N. Korea expresses willingness to hold talks with US
February 25, 2018
SEOUL, South Korea — North Korea expressed a willingness to hold talks with the United States, boosting hopes that the recent thaw in tensions on the divided peninsula may extend beyond the Olympics.
The White House responded that it will see if the message “represents the first steps along the path to denuclearization.”
It was too soon to know if the apparent olive branch would lead to a breakthrough in the standoff over the growing threat from the North.
The communist state has consistently maintained that it’s nuclear weapons program is not up for negotiation.
Just two days ago, the U.S. Treasury Department slapped a tough new round of sanctions on several companies and ships accused of illicit trading with the North. The communist state decried the new sanctions and said that any blockade would be considered an “act of war.”
But the offer was a diplomatic victory for South Korean President Moon Jae-in, who has said he hoped the detente fostered by the Winter Games would lead to broader talks including Washington and Pyongyang.
The latest twist occurred during a meeting ahead of the Olympics closing ceremony on Sunday between Moon and chief North Korean delegate Kim Yong Chol, a vice chairman of the ruling Workers’ Party’s central committee.
Kim Yong Chol is also a former general and spymaster who has been accused of being behind two deadly attacks on South Korea in 2010, including the sinking of a ship that killed nearly 50 sailors. He has been blacklisted by Seoul, but the government decided to allow him to attend the Olympics in the spirit of holding a peaceful event.
During their meeting, Moon called for U.S.-North Korea dialogue to be held “at an early date” as a condition for improvement in the inter-Korean relationship, according to his office. It added that Kim agreed and said his country “has ample intentions of holding a North Korea-U.S. dialogue.”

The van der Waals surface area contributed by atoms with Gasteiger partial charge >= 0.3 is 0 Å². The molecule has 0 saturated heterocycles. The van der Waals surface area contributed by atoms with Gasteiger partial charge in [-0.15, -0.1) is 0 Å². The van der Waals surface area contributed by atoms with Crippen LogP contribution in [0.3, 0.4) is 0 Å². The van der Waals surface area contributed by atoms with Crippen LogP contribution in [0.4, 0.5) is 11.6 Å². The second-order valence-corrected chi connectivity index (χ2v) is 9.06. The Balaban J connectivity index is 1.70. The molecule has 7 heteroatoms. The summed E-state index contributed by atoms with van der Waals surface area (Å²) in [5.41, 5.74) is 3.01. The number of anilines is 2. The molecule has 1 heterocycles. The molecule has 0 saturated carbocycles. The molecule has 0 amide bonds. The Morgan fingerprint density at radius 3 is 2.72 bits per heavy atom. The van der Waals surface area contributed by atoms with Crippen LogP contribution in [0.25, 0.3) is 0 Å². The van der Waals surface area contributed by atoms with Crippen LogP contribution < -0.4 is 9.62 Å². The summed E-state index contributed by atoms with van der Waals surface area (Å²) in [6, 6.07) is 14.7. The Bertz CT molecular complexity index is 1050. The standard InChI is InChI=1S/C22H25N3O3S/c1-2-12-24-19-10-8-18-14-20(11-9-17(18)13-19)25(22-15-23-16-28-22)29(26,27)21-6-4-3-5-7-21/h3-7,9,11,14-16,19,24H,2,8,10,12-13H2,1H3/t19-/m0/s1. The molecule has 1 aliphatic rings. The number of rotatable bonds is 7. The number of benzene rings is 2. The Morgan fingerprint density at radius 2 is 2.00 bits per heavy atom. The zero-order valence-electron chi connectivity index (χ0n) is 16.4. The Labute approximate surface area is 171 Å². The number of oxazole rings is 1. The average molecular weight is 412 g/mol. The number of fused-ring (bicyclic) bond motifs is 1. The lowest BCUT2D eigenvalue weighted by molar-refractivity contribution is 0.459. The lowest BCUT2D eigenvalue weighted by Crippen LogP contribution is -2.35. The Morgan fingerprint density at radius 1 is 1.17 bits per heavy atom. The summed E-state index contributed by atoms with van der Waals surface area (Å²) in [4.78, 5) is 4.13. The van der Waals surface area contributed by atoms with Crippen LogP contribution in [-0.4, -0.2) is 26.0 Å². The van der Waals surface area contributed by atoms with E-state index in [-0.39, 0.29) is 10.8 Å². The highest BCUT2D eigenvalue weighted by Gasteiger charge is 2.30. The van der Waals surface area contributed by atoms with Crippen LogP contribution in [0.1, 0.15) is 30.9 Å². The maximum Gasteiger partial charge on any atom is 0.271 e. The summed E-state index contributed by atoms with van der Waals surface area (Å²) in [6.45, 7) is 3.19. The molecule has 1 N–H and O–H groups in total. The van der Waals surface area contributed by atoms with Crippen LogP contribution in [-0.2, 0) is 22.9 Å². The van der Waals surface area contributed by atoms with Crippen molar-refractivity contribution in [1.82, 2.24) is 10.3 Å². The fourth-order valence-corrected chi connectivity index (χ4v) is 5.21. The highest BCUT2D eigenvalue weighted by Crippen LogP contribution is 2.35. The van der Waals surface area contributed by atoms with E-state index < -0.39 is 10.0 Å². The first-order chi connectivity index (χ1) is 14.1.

The statement followed an invitation for an inter-Korean summit that was delivered by the North Korean leader’s sister, Kim Yo Jong, who led the delegation to the opening ceremony.
The South Korean leader has not accepted, urging the North to create the conditions necessary for such a visit and to actively engage with the United States.
He and the North Koreans later attended the elaborate festivities marking the end of the 2018 Winter Games in Pyeongchang.
Photos captured the remarkable image of one of North Korea’s highest officials seated behind President Donald Trump’s daughter, Ivanka, and in the same row as Gen. Vincent Brooks, the commander of U.S. Forces Korea, in the VIP box.
In dealing with North Korea, Trump has bounced between threatening military action and saying he would be willing to talk to the country’s leader, Kim Jong Un, under the right conditions.
“We will see if Pyongyang’s message today, that it is willing to hold talks, represents the first steps along the path to denuclearization,” White House spokeswoman Sarah Huckabee Sanders said in a statement. “In the meantime, the United States and the world must continue to make clear that North Korea’s nuclear and missile programs are a dead end.”
The latest U.S. sanctions were part of Trump’s “maximum pressure” campaign aimed at getting the North to give up its nuclear weapons.
Trump warned over the weekend that if sanctions don’t work, the United States would move to a new phase that could be “very rough” and “very unfortunate for the world.”
The Treasury Department said it was barring U.S. business transactions with nine international shipping companies from China, Hong Kong, Singapore and Panama, along with nine of their vessels.
It also blacklisted 16 North Korea shipping companies and 19 North Korean-flagged vessels.
The unilateral U.S. moves are in addition to several others imposed by the U.N. Security Council.
Despite the measures, North Korea has made strong advances in its efforts to develop a nuclear weapon that could target the United States. It test-fired several missiles and conducted its sixth and most powerful nuclear test last year.
North Korea lashed out at the latest sanctions in a report on state-run media earlier Sunday, noting Kim Jong Un had agreed to participate in the Feb. 9-25 Winter Games and engage in rare talks with the South.
“Thanks to our supreme leadership’s noble love for the nation and strong determination for peace, long-awaited inter-Korean dialogue and cooperation have been realized and the Olympics took place successfully by the inter-Korean collaboration,” the Korean Central News Agency quoted a Foreign Ministry spokesman as saying. “However, on the eve of closing of the Olympics, United States is running amok to bring another dark cloud of confrontation and war over the Korean peninsula by announcing enormous sanctions.”
The North warned that it “will consider any type of blockade an act of war against us.”
North Korea frequently reacts to measures against it with bellicose rhetoric.